Most of the ostensible demonstrations of this sexism issue are wanting, and I’ve covered a number of these examples before (see here, here, here, and here). Simply put, there are a lot of factors in the world that determine where people ultimately end up working (or whether they’re working at all). Finding a consistent gap between groups tells you something is different, just not what. As such, you don’t just get to assume that the cause of the difference is sexism and call it a day. My go-to example in that regard has long been plumbing. As a profession, it is almost entirely male dominated: something like 99% of the plumbers in the US are men. That’s as large of a gender gap as you could ask for, yet I have never once seen a campaign to get more women into plumbing or complaints about sexism in the profession keeping otherwise-interested women out. Similarly, men make up about 96% of the people shot by police, but the focus on police violence has never been on getting officers to shoot fewer men per se. In those cases, most people seem to recognize that factors other than sex are the primary determinants of the observed sex differences. Correlation isn’t causation, and maybe women aren’t as interested in digging around through human waste or committing violent felonies as men are. Not to say that many men are interested, just that more of those who are end up being men.

If that was the case and these sex differences aren’t caused by sexism, any efforts that sought to “fix” the gap by focusing on sexism would ultimately be unsuccessful. At the risk of saying something too obvious, you change outcomes by changing their causes; not unrelated issues. If we have the wrong idea as to what is causing an outcome, we end up wasting time and money (which often does not belong to us) trying to change it and accomplishing very little in the process (outside of getting people annoyed at us for wasting their time and money).

Today I wanted to add to that pile of questionable claims of sexism concerning an academic neighbor to psychology: philosophy. Though I was unaware of this debate, there is apparently some contention within the field concerning the perceived under-representation of women. As is typical, the apparent under-representation of women in this field has been chalked up to sexist biases keeping women discouraged and out of a job. To be clear about things, some people are looking at the percentage of men and women in the field of philosophy, noting that it differs from their expectations (whatever those are and however they were derived), calling it under-representation because of those expectations, and then further assuming a culprit in the form of sexism. As it turns out, the data has something to say about that.

It also has some great jokes about Polish people if you’re a racist.

The data in question come from a paper by Allen-Hermanson (2017), which examined sex differences in tenure-track hiring and academic publishing in philosophy departments. The reasoning behind this line of research was that if insidious forces are at work against women in philosophy departments, we ought to expect something of a leaky pipeline: women should not be as successful as men at landing desirable, tenure-track jobs, relative to the rates at which each sex earn philosophy degrees. So, if women earned, say, 40% of the philosophy PhDs during the last year, we might expect that they get 40% of the tenure-track jobs in the next, all else being equal. Across the 10 year period examined (2005-2014), there were three years in which women were hired very slightly below their relative percentage into the tenure-track jobs (and by “very slightly” I’m talking in range of about 1-2%), one year in which it was dead even, and during the remaining six years women were hired at above the rate which would be expected by much more substantial margins (in the range of 5-10%).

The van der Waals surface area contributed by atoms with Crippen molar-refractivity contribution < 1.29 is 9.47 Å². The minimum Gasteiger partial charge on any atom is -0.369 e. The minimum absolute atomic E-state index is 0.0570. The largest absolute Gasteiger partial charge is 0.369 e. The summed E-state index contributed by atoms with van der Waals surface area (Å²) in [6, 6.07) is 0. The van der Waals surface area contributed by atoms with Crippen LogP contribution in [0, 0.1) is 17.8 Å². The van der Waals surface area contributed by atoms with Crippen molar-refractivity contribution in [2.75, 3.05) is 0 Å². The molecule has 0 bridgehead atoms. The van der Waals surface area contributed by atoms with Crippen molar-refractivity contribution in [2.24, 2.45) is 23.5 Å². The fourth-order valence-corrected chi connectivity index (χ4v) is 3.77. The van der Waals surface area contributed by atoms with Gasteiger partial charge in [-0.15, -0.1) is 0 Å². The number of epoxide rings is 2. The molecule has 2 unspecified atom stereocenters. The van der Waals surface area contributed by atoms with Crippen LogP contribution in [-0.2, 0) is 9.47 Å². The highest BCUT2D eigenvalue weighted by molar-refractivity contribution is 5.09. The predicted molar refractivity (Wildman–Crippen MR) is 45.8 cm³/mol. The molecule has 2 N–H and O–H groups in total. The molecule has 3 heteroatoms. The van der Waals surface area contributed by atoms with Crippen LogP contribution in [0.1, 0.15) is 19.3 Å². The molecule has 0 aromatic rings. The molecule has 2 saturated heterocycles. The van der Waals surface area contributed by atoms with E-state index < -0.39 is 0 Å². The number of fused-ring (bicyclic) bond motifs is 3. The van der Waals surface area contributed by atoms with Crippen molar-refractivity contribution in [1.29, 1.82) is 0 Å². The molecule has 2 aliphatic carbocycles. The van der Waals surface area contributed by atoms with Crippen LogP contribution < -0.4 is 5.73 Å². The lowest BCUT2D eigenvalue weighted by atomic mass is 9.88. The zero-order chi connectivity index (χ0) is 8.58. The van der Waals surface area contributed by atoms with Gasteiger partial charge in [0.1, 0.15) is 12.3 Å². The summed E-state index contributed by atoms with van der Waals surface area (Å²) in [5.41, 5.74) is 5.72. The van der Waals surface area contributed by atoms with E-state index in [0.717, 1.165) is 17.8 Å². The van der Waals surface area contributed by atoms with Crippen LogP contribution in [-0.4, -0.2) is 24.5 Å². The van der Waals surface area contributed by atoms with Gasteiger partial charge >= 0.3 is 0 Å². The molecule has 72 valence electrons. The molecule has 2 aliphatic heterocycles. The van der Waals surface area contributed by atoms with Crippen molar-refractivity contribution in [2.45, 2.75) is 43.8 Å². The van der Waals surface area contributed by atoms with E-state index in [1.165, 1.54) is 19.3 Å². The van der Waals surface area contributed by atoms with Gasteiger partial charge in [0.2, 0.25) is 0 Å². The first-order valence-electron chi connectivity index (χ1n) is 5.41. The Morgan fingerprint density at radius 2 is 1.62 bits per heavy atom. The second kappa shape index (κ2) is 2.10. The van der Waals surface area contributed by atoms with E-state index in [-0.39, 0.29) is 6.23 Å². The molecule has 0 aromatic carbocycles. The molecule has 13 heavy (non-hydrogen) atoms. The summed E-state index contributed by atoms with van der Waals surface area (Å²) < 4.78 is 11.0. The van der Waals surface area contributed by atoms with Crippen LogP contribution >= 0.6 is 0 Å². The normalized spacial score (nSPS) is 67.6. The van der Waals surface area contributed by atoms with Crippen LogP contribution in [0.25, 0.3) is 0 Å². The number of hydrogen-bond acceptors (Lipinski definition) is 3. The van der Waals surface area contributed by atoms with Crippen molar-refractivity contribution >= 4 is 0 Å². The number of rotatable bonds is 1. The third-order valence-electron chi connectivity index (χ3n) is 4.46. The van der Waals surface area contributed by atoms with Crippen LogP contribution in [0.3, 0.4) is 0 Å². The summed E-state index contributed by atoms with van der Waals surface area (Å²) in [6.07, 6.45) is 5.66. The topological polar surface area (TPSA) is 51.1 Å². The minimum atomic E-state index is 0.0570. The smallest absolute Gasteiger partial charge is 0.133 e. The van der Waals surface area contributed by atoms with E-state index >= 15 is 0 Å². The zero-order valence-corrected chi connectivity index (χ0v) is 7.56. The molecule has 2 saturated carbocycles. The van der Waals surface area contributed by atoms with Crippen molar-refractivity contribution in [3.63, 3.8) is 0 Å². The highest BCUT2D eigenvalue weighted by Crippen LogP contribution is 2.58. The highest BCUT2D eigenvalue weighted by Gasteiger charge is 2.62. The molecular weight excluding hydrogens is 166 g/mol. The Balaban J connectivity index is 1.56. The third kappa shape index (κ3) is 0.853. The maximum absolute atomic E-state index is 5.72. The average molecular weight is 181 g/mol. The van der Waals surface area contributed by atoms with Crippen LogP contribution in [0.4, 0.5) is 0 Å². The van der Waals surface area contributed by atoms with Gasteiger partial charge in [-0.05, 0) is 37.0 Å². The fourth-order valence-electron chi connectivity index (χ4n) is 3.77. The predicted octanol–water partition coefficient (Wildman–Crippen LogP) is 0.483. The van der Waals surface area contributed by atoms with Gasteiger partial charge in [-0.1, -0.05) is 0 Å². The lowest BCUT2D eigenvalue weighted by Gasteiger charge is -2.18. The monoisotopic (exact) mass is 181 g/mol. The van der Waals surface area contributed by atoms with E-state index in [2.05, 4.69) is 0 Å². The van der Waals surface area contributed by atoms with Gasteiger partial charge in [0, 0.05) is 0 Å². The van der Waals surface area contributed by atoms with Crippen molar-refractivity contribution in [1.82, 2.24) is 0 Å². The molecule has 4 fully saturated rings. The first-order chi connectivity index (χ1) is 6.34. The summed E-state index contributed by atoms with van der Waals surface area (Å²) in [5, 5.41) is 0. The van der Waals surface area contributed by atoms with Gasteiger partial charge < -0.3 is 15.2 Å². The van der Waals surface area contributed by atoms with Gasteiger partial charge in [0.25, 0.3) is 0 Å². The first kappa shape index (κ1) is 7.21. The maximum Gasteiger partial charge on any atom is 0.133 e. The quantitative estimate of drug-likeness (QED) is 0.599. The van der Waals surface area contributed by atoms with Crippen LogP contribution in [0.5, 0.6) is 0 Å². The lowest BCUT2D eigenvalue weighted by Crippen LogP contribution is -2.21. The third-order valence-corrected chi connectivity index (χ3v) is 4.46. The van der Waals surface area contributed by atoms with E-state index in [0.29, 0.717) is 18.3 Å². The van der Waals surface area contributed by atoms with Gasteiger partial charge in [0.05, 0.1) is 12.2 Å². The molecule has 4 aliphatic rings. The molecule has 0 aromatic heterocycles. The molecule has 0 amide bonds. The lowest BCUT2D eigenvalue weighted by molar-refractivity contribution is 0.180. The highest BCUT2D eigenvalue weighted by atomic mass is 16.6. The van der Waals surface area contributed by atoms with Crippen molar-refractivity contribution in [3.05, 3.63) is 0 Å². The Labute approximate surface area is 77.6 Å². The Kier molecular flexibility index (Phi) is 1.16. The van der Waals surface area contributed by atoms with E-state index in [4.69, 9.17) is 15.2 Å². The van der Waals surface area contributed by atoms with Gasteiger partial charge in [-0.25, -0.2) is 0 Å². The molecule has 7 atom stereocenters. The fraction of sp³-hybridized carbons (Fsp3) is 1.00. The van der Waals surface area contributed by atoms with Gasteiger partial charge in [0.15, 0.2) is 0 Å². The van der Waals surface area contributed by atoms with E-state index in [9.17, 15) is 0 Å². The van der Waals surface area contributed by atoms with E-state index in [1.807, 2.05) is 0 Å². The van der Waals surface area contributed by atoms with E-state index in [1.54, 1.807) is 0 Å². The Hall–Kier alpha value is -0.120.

Putting some rough numbers to that, women earned about 28% of the PhDs and received about 36% of the jobs in the most recent hiring seasons. It seems, then, women tended to be over-represented in those positions, on average. Other data discussed in the paper corresponds to those findings, again suggesting that women had about a 25% advantage over men in finding desirable positions (in terms of less desirable positions, men and women were hired in about equal numbers).

This finding is made all the stranger by Allen-Hermanson (2017) noting that male and female degree holders differed with respect to how often they published. On average, the new tenure-track female candidates who had never held such a position before had 0.77 publications. The comparable male number was 1.37. Of those who secured a job in 2012-2013, men averaged 2.4 publications to women’s 1.17. Not only are the men publishing about twice as much, then, but they’re also modestly less successful at landing a job (and this effect did not appear to be driven by particularly prolific publishers). While one could possibly make the case that maybe female publications are in some sense higher qualitythat remains to be seen. One could more easily make the case that female candidates were held to lower standards than male ones.